UK singer-songwriter and musician Howard Jones is back on the road celebrating 35 years since his massive Human Lib hit album, complete with a striking lighting design by Yenz Nyholm from New Illumination Lighting Design.
The moving lights include 12 x Robe MegaPointes, and 26 x LEDBeam 150 lighting fixtures which were supplied in the UK and Europe by rental company Siyan.
Jones is considered one of the defining figures of the mid-1980s UK synth-pop genre and he has generations of loyal and new fans who enjoy seeing him live.
Yenz collaborated with Howard and his producer Stephen Tayler on the production design and look of the show, and the brief was to create something off-beat and interesting. The artist also wanted it to look and feel contemporary in an electronic / robotic way. He wanted an aspect of video in the production but stipulated that this should be part of the band rather than overpowering or a distraction to the music.
Yenz and Stephen created a stage set with an 8 x 3 metre transparent screen, which shows a variety of content throughout the performance. On message with the futuristic vibe, the idea was to keep the stage clean and streamlined, so most of the lights are concealed behind the screen, and the rig is always trimmed as high as possible.
One rear truss has the screen hung below it, and there is a black silk backdrop upstage of this.
Eight of the MegaPointes are rigged on this back truss, with the other four hidden behind the screen on the floor just in front of the backdrop.
The top ones are used for back lighting, gobo looks and animations onto the back as well as for some aerial interaction into the crowd. The deck-based fixtures behind the screen create powerful moody beams and silhouettes throughout the show.
Upstage of the screens are four ‘robot towers’ which are fully loaded with strobes and Moles.
The LEDBeam 150s are on the back truss - used for colour washes - and side-stage on the floor for cross washes and low-level key lighting.
It is the first time that Yenz had used MegaPointes, a decision energised by “other people raving about them.”
“The light weight and flexibility are fantastic,” he commented, together with the fact that they can go from a narrow pin-point to a super-wide wash. However, it’s the clarity of the gobos that has probably impressed him the most so far, enabling his backdrop looks to really stand out.
He has used LEDBeam 150s on all his designs since discovering them in a Howard Jones tour three years ago. “They are light and perfect for smaller venues and designs, and while they look amazing in a club, they are also not lost in arenas. They just always do their job.”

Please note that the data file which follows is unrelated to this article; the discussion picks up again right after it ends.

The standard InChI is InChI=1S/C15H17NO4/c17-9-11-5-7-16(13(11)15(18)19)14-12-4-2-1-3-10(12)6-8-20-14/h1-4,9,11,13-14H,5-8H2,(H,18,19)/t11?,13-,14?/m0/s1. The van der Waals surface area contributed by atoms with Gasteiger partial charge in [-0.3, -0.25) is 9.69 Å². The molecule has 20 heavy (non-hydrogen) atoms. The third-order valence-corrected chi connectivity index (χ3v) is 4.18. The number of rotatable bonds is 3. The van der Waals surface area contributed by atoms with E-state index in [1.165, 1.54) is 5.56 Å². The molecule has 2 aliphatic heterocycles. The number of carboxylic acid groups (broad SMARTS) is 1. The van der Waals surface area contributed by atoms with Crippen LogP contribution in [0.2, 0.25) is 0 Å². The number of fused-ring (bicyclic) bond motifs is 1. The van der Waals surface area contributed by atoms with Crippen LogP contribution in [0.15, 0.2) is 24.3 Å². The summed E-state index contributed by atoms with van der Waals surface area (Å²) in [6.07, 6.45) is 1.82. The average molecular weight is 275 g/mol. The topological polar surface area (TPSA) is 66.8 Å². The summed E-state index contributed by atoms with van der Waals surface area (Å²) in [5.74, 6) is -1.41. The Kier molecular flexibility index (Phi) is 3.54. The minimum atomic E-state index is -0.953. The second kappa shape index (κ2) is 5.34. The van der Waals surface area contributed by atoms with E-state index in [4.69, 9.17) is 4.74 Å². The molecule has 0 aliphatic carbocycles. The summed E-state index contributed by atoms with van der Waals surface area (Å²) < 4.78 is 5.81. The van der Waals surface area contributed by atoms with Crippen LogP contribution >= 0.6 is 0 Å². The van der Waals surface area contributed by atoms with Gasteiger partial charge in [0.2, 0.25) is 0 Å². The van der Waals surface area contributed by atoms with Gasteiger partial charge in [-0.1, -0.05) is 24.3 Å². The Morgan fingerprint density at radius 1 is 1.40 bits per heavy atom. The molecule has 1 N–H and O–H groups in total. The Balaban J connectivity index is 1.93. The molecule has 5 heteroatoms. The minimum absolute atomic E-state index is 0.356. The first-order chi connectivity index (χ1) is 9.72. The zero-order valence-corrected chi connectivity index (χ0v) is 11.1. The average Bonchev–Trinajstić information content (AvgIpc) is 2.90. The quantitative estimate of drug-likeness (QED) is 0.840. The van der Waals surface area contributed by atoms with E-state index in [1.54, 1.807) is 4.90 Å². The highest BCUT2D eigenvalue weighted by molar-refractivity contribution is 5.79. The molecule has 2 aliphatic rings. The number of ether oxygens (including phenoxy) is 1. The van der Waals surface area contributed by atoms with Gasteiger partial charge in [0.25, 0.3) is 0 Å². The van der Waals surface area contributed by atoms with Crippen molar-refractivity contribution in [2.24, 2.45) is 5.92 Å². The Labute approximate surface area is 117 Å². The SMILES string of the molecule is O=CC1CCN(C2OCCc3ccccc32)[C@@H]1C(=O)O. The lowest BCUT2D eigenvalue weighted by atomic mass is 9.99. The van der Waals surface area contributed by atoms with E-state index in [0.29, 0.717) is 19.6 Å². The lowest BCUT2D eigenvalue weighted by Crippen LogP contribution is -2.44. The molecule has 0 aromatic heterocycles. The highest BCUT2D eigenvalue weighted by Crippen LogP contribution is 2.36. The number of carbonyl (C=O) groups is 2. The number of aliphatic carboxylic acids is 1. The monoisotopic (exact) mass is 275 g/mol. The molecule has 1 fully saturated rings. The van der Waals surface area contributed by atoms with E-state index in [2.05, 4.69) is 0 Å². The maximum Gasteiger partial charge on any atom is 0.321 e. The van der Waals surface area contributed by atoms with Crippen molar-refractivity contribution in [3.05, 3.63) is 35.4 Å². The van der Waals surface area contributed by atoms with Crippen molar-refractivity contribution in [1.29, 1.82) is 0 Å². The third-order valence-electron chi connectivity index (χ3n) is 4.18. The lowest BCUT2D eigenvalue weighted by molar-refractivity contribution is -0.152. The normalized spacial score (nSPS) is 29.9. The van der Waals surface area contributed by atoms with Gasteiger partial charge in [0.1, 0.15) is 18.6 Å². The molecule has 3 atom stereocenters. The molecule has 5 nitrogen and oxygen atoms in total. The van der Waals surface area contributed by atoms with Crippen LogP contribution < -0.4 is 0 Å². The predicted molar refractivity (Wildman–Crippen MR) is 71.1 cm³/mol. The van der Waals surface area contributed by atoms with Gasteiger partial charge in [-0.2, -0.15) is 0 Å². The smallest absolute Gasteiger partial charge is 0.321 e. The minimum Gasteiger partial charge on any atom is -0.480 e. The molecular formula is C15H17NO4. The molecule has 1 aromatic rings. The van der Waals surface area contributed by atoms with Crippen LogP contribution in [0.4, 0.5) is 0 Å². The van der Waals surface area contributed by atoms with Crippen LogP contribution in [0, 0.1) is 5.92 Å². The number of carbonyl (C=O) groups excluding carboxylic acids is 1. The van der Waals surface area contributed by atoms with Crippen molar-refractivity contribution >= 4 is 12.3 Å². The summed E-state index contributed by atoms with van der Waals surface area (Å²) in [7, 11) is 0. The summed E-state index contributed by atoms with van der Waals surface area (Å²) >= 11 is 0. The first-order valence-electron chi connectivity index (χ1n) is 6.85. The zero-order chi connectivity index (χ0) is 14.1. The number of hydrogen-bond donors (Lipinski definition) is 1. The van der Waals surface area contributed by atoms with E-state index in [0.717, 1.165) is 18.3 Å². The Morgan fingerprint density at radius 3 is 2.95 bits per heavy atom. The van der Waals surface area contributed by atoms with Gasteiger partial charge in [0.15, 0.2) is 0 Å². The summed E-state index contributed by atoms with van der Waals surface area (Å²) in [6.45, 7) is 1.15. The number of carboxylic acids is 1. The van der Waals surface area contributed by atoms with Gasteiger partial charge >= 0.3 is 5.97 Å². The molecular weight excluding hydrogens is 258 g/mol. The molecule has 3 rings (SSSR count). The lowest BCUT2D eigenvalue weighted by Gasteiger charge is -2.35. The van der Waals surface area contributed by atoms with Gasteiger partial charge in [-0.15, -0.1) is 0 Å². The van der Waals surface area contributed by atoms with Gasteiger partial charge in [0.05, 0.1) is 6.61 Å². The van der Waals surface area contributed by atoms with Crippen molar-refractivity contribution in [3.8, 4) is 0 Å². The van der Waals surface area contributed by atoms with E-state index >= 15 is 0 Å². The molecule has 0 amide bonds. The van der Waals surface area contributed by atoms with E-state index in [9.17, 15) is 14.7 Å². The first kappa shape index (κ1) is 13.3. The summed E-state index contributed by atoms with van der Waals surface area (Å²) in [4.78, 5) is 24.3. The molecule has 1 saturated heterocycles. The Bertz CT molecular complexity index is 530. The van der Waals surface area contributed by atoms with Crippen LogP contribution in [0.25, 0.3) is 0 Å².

He also thinks both types of fixtures are aesthetically pleasing in appearance, something that’s important when the desire is for the lighting to be unobtrusive.
The overall concept of the show was ‘versatile’ – they wanted to go from looks resembling the early days when Howard was playing atmospheric clubs to those modern electronic and digital looks that are common today. Also, they needed to be able to strip right back to just piano sometimes … and the set starts with Howard on the piano for the first two numbers; a cool, slightly retro look achieved with the help of two well positioned Robe PATT2017s.
The biggest challenges – as is often the case – were weight, time and fitting into the budget!
The goal was to utilise plenty of lights and be as creative as possible with limited time and crew – it was a one-bus tour – so imagination and thought were needed.
“That’s why we chose MegaPointes and LEDBeam 150s,” explained Yenz, who has been working with Howard Jones since 2009. Initially, that was as a moving light operator for his original LD Nick Valdez, the MD and owner of UK rental company Siyan. When the 25th anniversary gig was staged at Indigo in the London O2 Arena, Howard wanted to reassemble the original team from his very first shows, and Yenz came in to programme for Nick. He took over the lighting design for Howard in 2014.
Howard started the show alone on the piano with the band hidden behind the gauze, and they started to appear as the set unfolded. Yenz and Stephen developed the look and feel of the different songs for the rest of the set from there. Once they had realised the scope and potential of the screen, they created many 3D scenes involving video content and lighting, like in “Speed of Love” where a moon onscreen is complimented by one of the upstage MegaPointes beaming through and into the audience.
Yenz runs the show on an Avolites Tiger Touch II console.
He has been using Robe moving lights for the last 15 years – since the brand was first launched in 2002 and while they were still the ‘young pretender’ of the moving light world.
“Now they are the industry leader in technology as well as price,” he states, “and those behind the brand seem to have their finger on the pulse, listening to LDs and constantly producing ground-breaking products.”
Photos: Lindsay Cave